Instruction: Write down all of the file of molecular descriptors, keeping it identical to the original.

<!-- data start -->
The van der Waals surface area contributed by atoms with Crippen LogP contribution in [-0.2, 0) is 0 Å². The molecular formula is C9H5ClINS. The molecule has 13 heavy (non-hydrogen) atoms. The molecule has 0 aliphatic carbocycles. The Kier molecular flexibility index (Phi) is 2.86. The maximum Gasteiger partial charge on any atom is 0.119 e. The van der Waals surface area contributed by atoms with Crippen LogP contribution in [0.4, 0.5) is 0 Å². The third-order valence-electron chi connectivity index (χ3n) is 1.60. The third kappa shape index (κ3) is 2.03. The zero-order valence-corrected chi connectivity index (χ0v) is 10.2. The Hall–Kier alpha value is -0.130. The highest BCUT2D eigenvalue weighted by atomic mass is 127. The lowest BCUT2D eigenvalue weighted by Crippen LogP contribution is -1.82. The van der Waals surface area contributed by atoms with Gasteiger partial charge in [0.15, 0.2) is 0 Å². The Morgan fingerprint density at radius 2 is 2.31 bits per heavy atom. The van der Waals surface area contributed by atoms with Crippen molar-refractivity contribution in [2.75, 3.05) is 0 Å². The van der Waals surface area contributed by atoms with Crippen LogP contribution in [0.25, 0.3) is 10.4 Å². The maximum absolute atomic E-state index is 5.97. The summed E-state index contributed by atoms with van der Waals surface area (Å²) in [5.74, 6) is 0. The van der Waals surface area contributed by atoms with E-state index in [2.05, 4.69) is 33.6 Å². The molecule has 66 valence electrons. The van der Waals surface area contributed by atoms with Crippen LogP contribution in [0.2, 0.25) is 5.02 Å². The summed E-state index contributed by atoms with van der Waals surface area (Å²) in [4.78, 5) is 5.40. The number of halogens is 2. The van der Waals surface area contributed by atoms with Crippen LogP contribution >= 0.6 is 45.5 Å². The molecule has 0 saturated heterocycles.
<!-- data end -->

The van der Waals surface area contributed by atoms with Crippen LogP contribution in [-0.2, 0) is 0 Å². The molecular formula is C9H5ClINS. The molecule has 13 heavy (non-hydrogen) atoms. The molecule has 0 aliphatic carbocycles. The Kier molecular flexibility index (Phi) is 2.86. The maximum Gasteiger partial charge on any atom is 0.119 e. The van der Waals surface area contributed by atoms with Crippen LogP contribution in [0.4, 0.5) is 0 Å². The third-order valence-electron chi connectivity index (χ3n) is 1.60. The third kappa shape index (κ3) is 2.03. The zero-order valence-corrected chi connectivity index (χ0v) is 10.2. The Hall–Kier alpha value is -0.130. The highest BCUT2D eigenvalue weighted by atomic mass is 127. The lowest BCUT2D eigenvalue weighted by Crippen LogP contribution is -1.82. The van der Waals surface area contributed by atoms with Gasteiger partial charge in [0.15, 0.2) is 0 Å². The Morgan fingerprint density at radius 2 is 2.31 bits per heavy atom. The van der Waals surface area contributed by atoms with Crippen molar-refractivity contribution in [2.75, 3.05) is 0 Å². The van der Waals surface area contributed by atoms with Crippen LogP contribution in [0.25, 0.3) is 10.4 Å². The maximum absolute atomic E-state index is 5.97. The summed E-state index contributed by atoms with van der Waals surface area (Å²) in [5.74, 6) is 0. The van der Waals surface area contributed by atoms with E-state index in [2.05, 4.69) is 33.6 Å². The molecule has 66 valence electrons. The van der Waals surface area contributed by atoms with Crippen LogP contribution in [0.2, 0.25) is 5.02 Å². The summed E-state index contributed by atoms with van der Waals surface area (Å²) in [4.78, 5) is 5.40. The number of halogens is 2. The van der Waals surface area contributed by atoms with Crippen LogP contribution >= 0.6 is 45.5 Å². The molecule has 0 saturated heterocycles.